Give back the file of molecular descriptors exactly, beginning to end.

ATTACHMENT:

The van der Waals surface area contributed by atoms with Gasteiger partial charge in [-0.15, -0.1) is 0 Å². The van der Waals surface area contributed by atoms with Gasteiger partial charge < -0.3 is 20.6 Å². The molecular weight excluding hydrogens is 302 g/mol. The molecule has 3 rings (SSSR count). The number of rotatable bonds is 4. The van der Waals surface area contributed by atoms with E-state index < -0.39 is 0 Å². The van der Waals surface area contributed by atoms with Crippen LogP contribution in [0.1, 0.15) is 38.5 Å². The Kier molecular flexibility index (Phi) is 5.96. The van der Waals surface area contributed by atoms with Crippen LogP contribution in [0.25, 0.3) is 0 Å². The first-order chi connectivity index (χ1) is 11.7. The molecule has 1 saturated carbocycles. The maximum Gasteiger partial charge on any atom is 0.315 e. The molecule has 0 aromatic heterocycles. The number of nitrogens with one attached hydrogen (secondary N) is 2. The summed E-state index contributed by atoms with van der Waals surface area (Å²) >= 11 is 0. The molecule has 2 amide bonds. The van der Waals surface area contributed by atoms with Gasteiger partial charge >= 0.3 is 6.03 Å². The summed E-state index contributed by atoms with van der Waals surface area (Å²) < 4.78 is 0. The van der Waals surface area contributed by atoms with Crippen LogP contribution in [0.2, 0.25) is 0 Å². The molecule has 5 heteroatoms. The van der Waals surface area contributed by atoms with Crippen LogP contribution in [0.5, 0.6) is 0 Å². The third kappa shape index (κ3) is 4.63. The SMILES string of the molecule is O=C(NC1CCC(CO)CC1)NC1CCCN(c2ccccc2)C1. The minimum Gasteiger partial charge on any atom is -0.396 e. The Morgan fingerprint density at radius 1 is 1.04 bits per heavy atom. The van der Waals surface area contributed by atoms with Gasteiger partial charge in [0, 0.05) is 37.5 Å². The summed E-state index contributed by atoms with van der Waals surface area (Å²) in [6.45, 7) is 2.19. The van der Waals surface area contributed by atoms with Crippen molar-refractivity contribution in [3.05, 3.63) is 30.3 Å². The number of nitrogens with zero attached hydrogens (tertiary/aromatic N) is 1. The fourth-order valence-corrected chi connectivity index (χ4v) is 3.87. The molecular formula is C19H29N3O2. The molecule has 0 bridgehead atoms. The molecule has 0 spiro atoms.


The van der Waals surface area contributed by atoms with Gasteiger partial charge in [-0.15, -0.1) is 0 Å². The van der Waals surface area contributed by atoms with Gasteiger partial charge < -0.3 is 20.6 Å². The molecular weight excluding hydrogens is 302 g/mol. The molecule has 3 rings (SSSR count). The number of rotatable bonds is 4. The van der Waals surface area contributed by atoms with E-state index < -0.39 is 0 Å². The van der Waals surface area contributed by atoms with Crippen LogP contribution in [0.1, 0.15) is 38.5 Å². The Kier molecular flexibility index (Phi) is 5.96. The van der Waals surface area contributed by atoms with Crippen LogP contribution in [0.25, 0.3) is 0 Å². The first-order chi connectivity index (χ1) is 11.7. The molecule has 1 saturated carbocycles. The maximum Gasteiger partial charge on any atom is 0.315 e. The molecule has 0 aromatic heterocycles. The number of nitrogens with one attached hydrogen (secondary N) is 2. The summed E-state index contributed by atoms with van der Waals surface area (Å²) >= 11 is 0. The molecule has 2 amide bonds. The van der Waals surface area contributed by atoms with Gasteiger partial charge >= 0.3 is 6.03 Å². The summed E-state index contributed by atoms with van der Waals surface area (Å²) < 4.78 is 0. The van der Waals surface area contributed by atoms with Crippen LogP contribution in [0.2, 0.25) is 0 Å². The molecule has 5 heteroatoms. The van der Waals surface area contributed by atoms with Crippen LogP contribution in [0.5, 0.6) is 0 Å². The third kappa shape index (κ3) is 4.63. The SMILES string of the molecule is O=C(NC1CCC(CO)CC1)NC1CCCN(c2ccccc2)C1. The minimum Gasteiger partial charge on any atom is -0.396 e. The Morgan fingerprint density at radius 1 is 1.04 bits per heavy atom. The van der Waals surface area contributed by atoms with Gasteiger partial charge in [0, 0.05) is 37.5 Å². The summed E-state index contributed by atoms with van der Waals surface area (Å²) in [6.45, 7) is 2.19. The van der Waals surface area contributed by atoms with Crippen molar-refractivity contribution in [3.05, 3.63) is 30.3 Å². The number of nitrogens with zero attached hydrogens (tertiary/aromatic N) is 1. The fourth-order valence-corrected chi connectivity index (χ4v) is 3.87. The molecular formula is C19H29N3O2. The molecule has 0 bridgehead atoms. The molecule has 0 spiro atoms.